In 1980, Joyce and Virginia Demits discovered the rose flourishing near an aged marble statue of an angel at the Evergreen Cemetery, in the village of Manchester. Founded in 1857, on the Mendecino coast, the little town today has a population of 350. Joyce named and sold the rose as ‘Manchester Guardian Angel’.

Amazingly the rose was discovered two more times by two more people, in two completely different cemeteries, and ended up in the market place with three different names! 

Manchester-guardian-angel-at-my-house 'Manchester Guardian Angel' grows along our front walkway, on a lattice fence made of 2x2 redwood.

Three separate introductions into the market couldn't be a better endorsement for a rose. The blooms have a rich fruity fragrance, leaves are dark green, and thorns are plentiful and sharp. The first bloom is glorious, but its repeats are fabulous as well.


Here’s a look at the rose in the garden of Gregg Lowery and Philip Robinson. That fence is eight feet-high or more. This nice lady posed for me to give a sense of scale. Sorry, I don’t know her name.


With so many panicles (branched clusters of flowers), it’s fun to fill my hand with stems, and then tie or wire them together, before placing them in a vase. This allows the flowers to spill over the edge, but not fall out.

Manchester-guardian-angel-posey        Here you can see the twist of wire I used to hold the stems together.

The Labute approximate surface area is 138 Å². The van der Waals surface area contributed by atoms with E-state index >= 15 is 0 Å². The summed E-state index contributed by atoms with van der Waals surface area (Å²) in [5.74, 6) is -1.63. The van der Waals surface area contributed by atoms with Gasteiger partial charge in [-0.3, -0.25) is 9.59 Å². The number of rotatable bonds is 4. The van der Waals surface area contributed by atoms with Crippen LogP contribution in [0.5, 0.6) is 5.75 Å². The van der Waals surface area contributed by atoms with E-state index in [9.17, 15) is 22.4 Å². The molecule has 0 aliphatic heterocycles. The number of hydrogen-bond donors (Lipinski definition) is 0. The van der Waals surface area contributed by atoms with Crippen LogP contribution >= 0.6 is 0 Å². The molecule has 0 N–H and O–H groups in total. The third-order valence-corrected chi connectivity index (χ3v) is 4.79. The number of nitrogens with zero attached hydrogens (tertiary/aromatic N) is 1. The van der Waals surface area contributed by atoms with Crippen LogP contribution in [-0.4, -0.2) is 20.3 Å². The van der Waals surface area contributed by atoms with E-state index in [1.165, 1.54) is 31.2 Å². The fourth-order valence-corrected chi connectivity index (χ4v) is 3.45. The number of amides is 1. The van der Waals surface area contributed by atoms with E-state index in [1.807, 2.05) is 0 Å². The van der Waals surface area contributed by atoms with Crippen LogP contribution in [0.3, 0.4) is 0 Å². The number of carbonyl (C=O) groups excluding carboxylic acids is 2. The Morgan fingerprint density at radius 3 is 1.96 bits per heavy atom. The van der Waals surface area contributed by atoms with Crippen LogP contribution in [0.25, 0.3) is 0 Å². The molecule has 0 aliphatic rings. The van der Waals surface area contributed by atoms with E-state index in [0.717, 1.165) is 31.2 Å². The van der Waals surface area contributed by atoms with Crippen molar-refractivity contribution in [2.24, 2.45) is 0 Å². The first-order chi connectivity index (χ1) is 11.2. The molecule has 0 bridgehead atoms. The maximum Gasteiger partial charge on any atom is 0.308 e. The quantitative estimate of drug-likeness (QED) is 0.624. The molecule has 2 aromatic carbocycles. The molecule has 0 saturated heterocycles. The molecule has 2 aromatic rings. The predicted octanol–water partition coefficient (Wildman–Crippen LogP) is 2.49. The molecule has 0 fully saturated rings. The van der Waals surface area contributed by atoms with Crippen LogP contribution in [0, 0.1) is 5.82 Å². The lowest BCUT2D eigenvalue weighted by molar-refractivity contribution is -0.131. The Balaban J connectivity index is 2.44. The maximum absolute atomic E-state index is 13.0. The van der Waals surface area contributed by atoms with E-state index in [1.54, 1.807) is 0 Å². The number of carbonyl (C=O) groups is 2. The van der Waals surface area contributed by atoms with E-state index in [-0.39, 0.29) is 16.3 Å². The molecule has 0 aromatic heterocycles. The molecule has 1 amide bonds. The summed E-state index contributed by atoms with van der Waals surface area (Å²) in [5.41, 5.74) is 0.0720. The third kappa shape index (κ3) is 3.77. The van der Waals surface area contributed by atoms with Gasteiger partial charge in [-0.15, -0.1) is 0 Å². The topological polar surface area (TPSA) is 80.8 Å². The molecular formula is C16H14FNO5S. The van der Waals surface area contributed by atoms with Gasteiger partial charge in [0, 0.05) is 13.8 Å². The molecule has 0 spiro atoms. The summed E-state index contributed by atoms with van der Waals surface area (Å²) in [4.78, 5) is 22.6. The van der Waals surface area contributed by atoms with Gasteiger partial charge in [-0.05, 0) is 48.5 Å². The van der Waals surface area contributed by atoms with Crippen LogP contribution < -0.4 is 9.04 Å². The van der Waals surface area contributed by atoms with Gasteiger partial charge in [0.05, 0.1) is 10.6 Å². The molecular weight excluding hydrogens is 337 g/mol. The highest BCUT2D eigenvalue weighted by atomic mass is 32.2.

Rose Purchasing – Bands Part 2

The first time I saw roses sold in bands (a pot 3-inches square by 6-inches long), I was nervous and wondered how I’d deal with such small plants in my garden.


Above are five band roses after they were unpacked from their shipping box.

I got used to bands fast. If I wanted unique, unusual and historic roses, I had to hop on the bandwagon (sorry, I couldn’t help it), because mail order nurseries often ship bands.

I don’t usually plant band roses directly into the ground. Our California climate is too dry for keeping fragile developing roots damp. I repot the small plants into gallons for a few months. This allows the root ball to mature.

Bands-after      Here are the same roses shown above after growing in gallons for a couple months.

Aside from stature and immediate repotting, there are great advantages to bands.


1.    The roses are on their own roots.
2.    No suckers.
3.    Smaller planting holes.
4.    They’re easier to dig up and move––at least before they get too big.
5.    The shrub has a sturdy footing––there’s no tilt from wobbly bud stock.
6.    Bands are less expensive for specialty nurseries to grow, as well as ship.

Impatience foils many a rose purchaser when they first see how small a band rose is. They think a year, or two, or three seems too long to wait for the rose to mature. In gardening years, that’s not so long. Seasons fly by in a garden, and before you know it your band rose is a robust bloom producer. Yes, some take off faster than others – let me introduce you to a one-year wonder.

Manchester Guardian Angel


I purchased this rose as a band from, and planted it on our six-foot high deer fence. After the end of only one season, the rose had reached the top of the fence!

If you want to know more about 'Manchester Guardian Angel', stay tuned, It's the next "Rose of the Week."